Japan’s HBC Flex Installs Blackmagic Design’s Cintel Film Scanner

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Last Updated: March 24, 2017 5:58 pm GMT
(Fremont, CA--March 24, 2017) Blackmagic Design today announced that HBC Flex has installed a Blackmagic Cintel Film Scanner to archive numerous films they have produced over their more than 50 years of filmmaking. HBC Flex, launched in 1955 as an affiliated company of Hokkaido Broadcasting Co. Ltd., has produced a number of 16mm short films, as well as TV news and TV programs. Such films include images from the Hokkaido Olympics in 1972, promotional films for various cities and towns throughout the Hokkaido area, as well as for corporations, events and constructions. The company has more than 1,000 film titles, many of which are stored currently only as negative film.



“We wanted to check films we have produced with ease and wanted to convert the films to high quality data. These were our long time wishes and challenge. We also knew that we had to reorganize our library for film and tapes,” said Hiroki Tuchisaka, executive director of HBC Flex. “We use Cintel mainly for data transfer from the 16mm or 35mm negative films we have produced. This includes audio data conversion from audio negative. We also complete data conversion for film that our customers bring to us.”

Tsuchisaka continued, “When using Cintel Film Scanner, you can scan films in HD for 16mm films and 4K for 35 films, which means we can acquire a better quality image.”

The scanned image from the Cintel is checked via a 4K monitor and temporarily saved as RAW data into their 24TB storage. Then the data is sent to LTO, and the RAW data is graded upon request with DaVinci Resolve Studio and then converted to various video files.

“We also own positive films and our client sometimes bring positive films. The colors of those films are fading because they are old or they haven’t been stored properly, and some are scratched. Even though we had a telecine with a built in analog camera, and it was very difficult to extract certain colors from the image and fix it. Using DaVinci Resolve Studio, it is easy to fix individual colors, as well as handling color correction for the overall images. DaVinci Resolve Studio allows us to do a wide variety of color correction tasks. The basic functions of DaVinci Resolve Studio are so similar to other NLE software that it didn’t take too much time to learn basic operations.”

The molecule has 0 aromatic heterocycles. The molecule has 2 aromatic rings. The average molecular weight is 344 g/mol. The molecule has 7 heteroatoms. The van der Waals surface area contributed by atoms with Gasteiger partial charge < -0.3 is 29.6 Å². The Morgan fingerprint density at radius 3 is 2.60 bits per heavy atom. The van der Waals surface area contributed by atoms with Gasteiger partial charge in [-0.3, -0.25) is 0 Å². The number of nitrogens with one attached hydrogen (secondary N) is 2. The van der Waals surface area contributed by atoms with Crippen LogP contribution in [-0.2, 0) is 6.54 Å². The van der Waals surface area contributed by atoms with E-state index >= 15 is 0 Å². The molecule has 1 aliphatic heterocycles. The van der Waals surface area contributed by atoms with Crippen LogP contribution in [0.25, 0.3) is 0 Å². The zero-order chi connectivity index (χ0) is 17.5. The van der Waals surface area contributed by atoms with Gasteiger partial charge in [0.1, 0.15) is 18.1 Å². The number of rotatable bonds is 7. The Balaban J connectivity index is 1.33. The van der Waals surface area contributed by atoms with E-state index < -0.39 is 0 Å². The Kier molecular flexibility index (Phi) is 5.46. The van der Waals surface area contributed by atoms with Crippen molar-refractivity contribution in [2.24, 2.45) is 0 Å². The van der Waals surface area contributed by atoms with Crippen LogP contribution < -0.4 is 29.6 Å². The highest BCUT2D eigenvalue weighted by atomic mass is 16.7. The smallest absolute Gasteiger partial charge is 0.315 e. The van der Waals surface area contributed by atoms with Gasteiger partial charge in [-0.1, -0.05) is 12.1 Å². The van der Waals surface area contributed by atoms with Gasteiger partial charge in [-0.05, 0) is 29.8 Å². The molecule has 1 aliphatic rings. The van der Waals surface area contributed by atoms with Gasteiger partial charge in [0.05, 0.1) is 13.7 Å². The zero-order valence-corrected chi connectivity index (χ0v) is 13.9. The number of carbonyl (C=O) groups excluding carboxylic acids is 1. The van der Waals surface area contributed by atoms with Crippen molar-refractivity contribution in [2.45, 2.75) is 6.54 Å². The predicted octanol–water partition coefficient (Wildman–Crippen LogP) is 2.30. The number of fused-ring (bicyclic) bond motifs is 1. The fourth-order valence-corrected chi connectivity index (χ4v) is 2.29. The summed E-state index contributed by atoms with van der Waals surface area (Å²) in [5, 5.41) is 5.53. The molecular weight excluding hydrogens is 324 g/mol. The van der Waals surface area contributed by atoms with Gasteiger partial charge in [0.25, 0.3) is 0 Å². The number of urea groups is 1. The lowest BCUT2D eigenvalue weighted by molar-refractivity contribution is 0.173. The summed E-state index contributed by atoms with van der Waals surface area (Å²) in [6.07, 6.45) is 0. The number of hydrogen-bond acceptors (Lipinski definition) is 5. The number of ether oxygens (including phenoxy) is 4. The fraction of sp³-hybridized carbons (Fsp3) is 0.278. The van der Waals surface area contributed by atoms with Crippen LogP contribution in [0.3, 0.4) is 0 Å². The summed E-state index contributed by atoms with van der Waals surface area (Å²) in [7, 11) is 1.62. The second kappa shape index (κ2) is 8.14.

“We have started scanning early film works produced around the time our company launched. I was shocked with how clear the image quality was when I saw the scanned image on Blu-ray. It was scanned from 16mm negative film from 50 to 60 years ago. We also scanned some of our 35mm films. We could reproduce details from the films, such as the latitude of colors, light and shadow and depth of field, which compares favorably with the quality of current movies in theaters,” Tsuchisaka concluded.

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About Blackmagic Design
Blackmagic Design creates the world’s highest quality video editing products, digital film cameras, color correctors, video converters, video monitoring, routers, live production switchers, disk recorders, waveform monitors and real time film scanners for the feature film, post production and television broadcast industries. Blackmagic Design’s DeckLink capture cards launched a revolution in quality and affordability in post production, while the company’s Emmy™ award winning DaVinci color correction products have dominated the television and film industry since 1984. Blackmagic Design continues ground breaking innovations including 6G-SDI and 12G-SDI products and stereoscopic 3D and Ultra HD workflows. Founded by world leading post production editors and engineers, Blackmagic Design has offices in the USA, UK, Japan, Singapore and Australia. For more information, please go to www.blackmagicdesign.com.

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